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**Integer Linear Programming**

All-Integer Linear Program All variables must be integers Mixed-Integer Linear Program Some, but not all variables must be integers 0-1 Integer Linear Program Integer variables must be 0 or 1, also known as binary variables MT 235

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**0-1 Integer Linear Program (Binary Integer Programming)**

Assists in selection process 1 corresponding to undertaking 0 corresponding to not undertaking MT 235

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**0-1 Integer Linear Program (Binary Integer Programming)**

Allows for modeling flexibility through: Multiple choice constraints k out of n alternatives constraint Mutually exclusive constraints Conditional & co-requisite constraint MT 235

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**Integer Programming - Binary**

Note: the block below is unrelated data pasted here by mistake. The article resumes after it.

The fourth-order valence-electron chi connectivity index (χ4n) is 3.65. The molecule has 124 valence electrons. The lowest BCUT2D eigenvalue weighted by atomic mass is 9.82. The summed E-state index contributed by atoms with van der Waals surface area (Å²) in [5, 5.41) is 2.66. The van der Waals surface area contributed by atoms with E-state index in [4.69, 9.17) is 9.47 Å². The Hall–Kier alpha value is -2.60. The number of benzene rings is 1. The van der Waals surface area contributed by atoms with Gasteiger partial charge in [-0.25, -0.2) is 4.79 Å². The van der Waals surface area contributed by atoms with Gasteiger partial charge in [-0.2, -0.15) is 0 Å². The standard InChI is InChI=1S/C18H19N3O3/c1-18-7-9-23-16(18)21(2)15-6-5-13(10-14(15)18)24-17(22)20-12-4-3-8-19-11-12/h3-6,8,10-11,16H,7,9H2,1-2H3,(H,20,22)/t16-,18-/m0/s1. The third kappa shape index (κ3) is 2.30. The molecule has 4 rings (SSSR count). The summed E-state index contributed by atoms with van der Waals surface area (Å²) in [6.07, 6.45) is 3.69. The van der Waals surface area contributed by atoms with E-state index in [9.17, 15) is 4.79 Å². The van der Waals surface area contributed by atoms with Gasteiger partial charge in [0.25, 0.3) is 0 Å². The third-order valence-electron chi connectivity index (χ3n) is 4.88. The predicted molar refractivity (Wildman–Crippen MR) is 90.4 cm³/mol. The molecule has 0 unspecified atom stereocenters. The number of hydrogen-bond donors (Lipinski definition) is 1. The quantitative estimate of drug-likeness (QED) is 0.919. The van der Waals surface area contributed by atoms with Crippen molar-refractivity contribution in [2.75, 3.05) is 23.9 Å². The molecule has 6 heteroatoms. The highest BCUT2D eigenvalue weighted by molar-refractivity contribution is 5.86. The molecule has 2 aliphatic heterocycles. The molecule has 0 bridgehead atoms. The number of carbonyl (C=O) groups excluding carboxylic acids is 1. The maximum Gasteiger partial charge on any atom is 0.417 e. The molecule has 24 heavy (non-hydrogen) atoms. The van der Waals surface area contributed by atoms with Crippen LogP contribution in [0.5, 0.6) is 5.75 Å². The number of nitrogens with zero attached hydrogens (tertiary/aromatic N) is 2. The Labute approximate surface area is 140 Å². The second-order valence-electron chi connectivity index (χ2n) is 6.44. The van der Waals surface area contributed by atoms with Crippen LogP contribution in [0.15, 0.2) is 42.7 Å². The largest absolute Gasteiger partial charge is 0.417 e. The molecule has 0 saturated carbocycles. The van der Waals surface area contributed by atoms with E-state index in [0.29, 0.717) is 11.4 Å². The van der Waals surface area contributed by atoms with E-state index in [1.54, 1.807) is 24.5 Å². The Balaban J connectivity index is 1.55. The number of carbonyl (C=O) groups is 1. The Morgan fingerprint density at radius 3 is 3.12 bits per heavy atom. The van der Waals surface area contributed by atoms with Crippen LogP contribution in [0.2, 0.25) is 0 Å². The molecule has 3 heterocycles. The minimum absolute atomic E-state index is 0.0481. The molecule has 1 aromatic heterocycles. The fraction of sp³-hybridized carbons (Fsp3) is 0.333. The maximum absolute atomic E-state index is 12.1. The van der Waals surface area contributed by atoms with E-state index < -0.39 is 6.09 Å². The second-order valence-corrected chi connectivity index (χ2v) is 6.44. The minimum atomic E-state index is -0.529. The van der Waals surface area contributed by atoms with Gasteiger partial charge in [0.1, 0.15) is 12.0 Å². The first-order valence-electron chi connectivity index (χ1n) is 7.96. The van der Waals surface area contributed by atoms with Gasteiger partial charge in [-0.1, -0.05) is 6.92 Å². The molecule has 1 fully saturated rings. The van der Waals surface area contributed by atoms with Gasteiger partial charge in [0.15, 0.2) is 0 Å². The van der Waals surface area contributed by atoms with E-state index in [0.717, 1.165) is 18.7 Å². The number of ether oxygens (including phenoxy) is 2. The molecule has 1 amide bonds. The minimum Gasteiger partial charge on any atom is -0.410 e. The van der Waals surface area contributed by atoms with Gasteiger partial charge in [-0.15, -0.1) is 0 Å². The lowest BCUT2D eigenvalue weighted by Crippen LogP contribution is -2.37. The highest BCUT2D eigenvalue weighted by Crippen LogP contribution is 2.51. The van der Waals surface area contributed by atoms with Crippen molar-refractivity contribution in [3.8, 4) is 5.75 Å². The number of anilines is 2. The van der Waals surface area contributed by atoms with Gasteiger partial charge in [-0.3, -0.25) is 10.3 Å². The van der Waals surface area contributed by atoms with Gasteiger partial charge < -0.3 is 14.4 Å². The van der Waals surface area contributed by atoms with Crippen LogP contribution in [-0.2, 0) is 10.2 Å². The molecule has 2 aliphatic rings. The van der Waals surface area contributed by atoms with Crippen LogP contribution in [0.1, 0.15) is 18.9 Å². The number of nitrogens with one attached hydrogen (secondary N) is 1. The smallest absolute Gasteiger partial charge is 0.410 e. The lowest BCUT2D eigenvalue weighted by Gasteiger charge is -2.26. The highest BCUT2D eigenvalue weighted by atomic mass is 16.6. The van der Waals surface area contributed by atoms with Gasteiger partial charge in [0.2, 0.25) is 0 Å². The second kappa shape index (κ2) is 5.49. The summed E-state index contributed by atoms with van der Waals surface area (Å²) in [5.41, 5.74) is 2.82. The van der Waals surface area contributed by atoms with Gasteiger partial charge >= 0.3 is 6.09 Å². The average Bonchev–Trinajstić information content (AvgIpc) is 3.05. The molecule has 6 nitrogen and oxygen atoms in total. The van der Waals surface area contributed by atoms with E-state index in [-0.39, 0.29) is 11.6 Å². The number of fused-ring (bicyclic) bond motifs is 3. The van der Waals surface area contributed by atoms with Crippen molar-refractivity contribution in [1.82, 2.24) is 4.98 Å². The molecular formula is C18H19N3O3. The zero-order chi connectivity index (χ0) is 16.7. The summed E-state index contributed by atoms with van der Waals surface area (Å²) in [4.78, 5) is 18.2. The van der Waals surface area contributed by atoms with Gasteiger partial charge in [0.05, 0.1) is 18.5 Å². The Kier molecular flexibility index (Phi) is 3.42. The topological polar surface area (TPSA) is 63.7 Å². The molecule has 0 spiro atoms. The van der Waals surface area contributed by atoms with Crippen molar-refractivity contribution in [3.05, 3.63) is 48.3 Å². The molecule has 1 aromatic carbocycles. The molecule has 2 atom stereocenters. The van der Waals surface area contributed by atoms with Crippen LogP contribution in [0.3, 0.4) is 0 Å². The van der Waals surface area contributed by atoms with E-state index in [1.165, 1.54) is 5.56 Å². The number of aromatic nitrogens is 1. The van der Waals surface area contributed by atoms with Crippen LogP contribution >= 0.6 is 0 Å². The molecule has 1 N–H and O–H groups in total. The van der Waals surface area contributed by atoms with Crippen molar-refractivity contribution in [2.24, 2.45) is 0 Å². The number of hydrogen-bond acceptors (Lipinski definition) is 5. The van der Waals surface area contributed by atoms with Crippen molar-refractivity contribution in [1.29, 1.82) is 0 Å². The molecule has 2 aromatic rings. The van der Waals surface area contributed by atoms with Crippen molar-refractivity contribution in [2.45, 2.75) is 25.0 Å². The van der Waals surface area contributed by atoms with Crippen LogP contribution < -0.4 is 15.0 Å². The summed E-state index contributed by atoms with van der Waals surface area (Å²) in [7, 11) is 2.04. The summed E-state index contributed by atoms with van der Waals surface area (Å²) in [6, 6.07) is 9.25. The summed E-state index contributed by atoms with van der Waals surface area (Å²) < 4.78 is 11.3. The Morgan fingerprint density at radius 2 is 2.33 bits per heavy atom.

CAPEX Inc. is a high technology company that faces some important capital budgeting decisions over the next four years. The company must decide among four opportunities: 1. Funding of a major R&D project. 2. Acquisition of an existing company, R&D Inc. 3. Building a new plant, and 4. Launching a new product. CAPEX does not have enough capital to fund all of these projects. The table below gives the net present value of each item together with the schedule of outlays for each over the next four years. All values are in millions of dollars. R&D Project Acquisition of R&D Inc. New Plant Launch New Product Capital Available Net Present Value (NPV) 100 50 30 Year 1 10 5 40 Year 2 15 60 Year 3 80 Year 4 20 70 MT 235

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**General Form – CAPEX Inc.**